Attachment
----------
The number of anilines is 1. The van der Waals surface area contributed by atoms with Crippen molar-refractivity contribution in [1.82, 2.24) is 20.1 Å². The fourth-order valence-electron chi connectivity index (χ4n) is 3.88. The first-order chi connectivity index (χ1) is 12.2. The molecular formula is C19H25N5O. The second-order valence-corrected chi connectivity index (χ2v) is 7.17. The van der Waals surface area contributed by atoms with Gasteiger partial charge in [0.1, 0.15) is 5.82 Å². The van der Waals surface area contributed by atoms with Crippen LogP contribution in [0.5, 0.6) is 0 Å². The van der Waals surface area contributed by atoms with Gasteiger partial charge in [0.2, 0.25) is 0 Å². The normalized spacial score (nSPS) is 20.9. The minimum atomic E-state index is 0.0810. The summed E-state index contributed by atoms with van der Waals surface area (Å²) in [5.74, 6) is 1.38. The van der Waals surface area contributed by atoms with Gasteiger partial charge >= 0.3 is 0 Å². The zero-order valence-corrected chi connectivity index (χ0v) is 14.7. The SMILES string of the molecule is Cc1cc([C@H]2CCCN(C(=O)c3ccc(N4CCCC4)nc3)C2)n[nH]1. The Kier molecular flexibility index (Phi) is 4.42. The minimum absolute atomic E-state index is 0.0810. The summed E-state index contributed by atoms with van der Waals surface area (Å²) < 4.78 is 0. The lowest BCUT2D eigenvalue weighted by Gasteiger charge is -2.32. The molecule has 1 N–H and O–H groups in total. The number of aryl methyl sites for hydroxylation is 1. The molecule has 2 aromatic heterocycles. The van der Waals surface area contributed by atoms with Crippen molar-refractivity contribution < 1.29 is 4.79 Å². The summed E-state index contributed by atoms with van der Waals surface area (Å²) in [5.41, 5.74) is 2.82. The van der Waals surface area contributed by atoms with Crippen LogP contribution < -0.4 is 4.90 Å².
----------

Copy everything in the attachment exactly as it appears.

The number of anilines is 1. The van der Waals surface area contributed by atoms with Crippen molar-refractivity contribution in [1.82, 2.24) is 20.1 Å². The fourth-order valence-electron chi connectivity index (χ4n) is 3.88. The first-order chi connectivity index (χ1) is 12.2. The molecular formula is C19H25N5O. The second-order valence-corrected chi connectivity index (χ2v) is 7.17. The van der Waals surface area contributed by atoms with Gasteiger partial charge in [0.1, 0.15) is 5.82 Å². The van der Waals surface area contributed by atoms with Crippen LogP contribution in [0.5, 0.6) is 0 Å². The van der Waals surface area contributed by atoms with Gasteiger partial charge in [0.2, 0.25) is 0 Å². The normalized spacial score (nSPS) is 20.9. The minimum atomic E-state index is 0.0810. The summed E-state index contributed by atoms with van der Waals surface area (Å²) in [5.74, 6) is 1.38. The van der Waals surface area contributed by atoms with Gasteiger partial charge >= 0.3 is 0 Å². The zero-order valence-corrected chi connectivity index (χ0v) is 14.7. The SMILES string of the molecule is Cc1cc([C@H]2CCCN(C(=O)c3ccc(N4CCCC4)nc3)C2)n[nH]1. The Kier molecular flexibility index (Phi) is 4.42. The minimum absolute atomic E-state index is 0.0810. The summed E-state index contributed by atoms with van der Waals surface area (Å²) < 4.78 is 0. The lowest BCUT2D eigenvalue weighted by Gasteiger charge is -2.32. The molecule has 1 N–H and O–H groups in total. The number of aryl methyl sites for hydroxylation is 1. The molecule has 2 aromatic heterocycles. The van der Waals surface area contributed by atoms with Crippen molar-refractivity contribution < 1.29 is 4.79 Å². The summed E-state index contributed by atoms with van der Waals surface area (Å²) in [5.41, 5.74) is 2.82. The van der Waals surface area contributed by atoms with Crippen LogP contribution < -0.4 is 4.90 Å².